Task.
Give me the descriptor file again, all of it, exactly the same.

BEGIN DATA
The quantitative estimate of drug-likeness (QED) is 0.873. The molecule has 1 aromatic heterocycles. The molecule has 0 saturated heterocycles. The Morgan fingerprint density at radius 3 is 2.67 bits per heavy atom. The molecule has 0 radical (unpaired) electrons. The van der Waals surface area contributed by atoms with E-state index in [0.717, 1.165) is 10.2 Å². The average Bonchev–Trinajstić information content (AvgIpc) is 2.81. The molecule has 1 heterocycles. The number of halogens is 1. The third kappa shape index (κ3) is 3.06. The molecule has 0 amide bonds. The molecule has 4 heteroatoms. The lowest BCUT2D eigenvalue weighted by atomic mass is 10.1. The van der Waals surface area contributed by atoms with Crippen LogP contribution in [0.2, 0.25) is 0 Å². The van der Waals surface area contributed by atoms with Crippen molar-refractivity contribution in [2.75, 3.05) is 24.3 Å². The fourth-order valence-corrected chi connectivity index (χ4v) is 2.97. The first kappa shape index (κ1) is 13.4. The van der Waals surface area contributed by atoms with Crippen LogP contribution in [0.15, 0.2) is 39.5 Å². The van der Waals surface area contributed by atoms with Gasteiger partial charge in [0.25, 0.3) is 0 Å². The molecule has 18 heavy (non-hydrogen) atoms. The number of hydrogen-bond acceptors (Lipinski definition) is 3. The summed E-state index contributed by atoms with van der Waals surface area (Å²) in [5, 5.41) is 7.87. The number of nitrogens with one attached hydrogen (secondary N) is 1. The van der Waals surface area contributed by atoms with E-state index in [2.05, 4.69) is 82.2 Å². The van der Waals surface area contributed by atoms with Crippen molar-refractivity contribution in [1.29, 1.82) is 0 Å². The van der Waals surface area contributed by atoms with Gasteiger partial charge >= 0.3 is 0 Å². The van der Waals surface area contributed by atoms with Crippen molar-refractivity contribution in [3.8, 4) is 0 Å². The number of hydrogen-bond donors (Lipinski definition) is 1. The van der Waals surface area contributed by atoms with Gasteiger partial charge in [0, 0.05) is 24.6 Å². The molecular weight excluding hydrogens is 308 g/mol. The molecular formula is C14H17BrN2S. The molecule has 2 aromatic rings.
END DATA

The quantitative estimate of drug-likeness (QED) is 0.873. The molecule has 1 aromatic heterocycles. The molecule has 0 saturated heterocycles. The Morgan fingerprint density at radius 3 is 2.67 bits per heavy atom. The molecule has 0 radical (unpaired) electrons. The van der Waals surface area contributed by atoms with E-state index in [0.717, 1.165) is 10.2 Å². The average Bonchev–Trinajstić information content (AvgIpc) is 2.81. The molecule has 1 heterocycles. The number of halogens is 1. The third kappa shape index (κ3) is 3.06. The molecule has 0 amide bonds. The molecule has 4 heteroatoms. The lowest BCUT2D eigenvalue weighted by atomic mass is 10.1. The van der Waals surface area contributed by atoms with Crippen LogP contribution in [0.2, 0.25) is 0 Å². The van der Waals surface area contributed by atoms with Crippen molar-refractivity contribution in [2.75, 3.05) is 24.3 Å². The fourth-order valence-corrected chi connectivity index (χ4v) is 2.97. The first kappa shape index (κ1) is 13.4. The van der Waals surface area contributed by atoms with Crippen LogP contribution in [0.15, 0.2) is 39.5 Å². The van der Waals surface area contributed by atoms with Gasteiger partial charge in [0.25, 0.3) is 0 Å². The molecule has 18 heavy (non-hydrogen) atoms. The number of hydrogen-bond acceptors (Lipinski definition) is 3. The summed E-state index contributed by atoms with van der Waals surface area (Å²) in [5, 5.41) is 7.87. The number of nitrogens with one attached hydrogen (secondary N) is 1. The van der Waals surface area contributed by atoms with E-state index in [2.05, 4.69) is 82.2 Å². The van der Waals surface area contributed by atoms with Crippen molar-refractivity contribution in [1.29, 1.82) is 0 Å². The van der Waals surface area contributed by atoms with Gasteiger partial charge >= 0.3 is 0 Å². The van der Waals surface area contributed by atoms with Crippen molar-refractivity contribution in [3.8, 4) is 0 Å². The number of hydrogen-bond donors (Lipinski definition) is 1. The van der Waals surface area contributed by atoms with Gasteiger partial charge in [0, 0.05) is 24.6 Å². The molecular weight excluding hydrogens is 308 g/mol. The molecular formula is C14H17BrN2S. The molecule has 2 aromatic rings.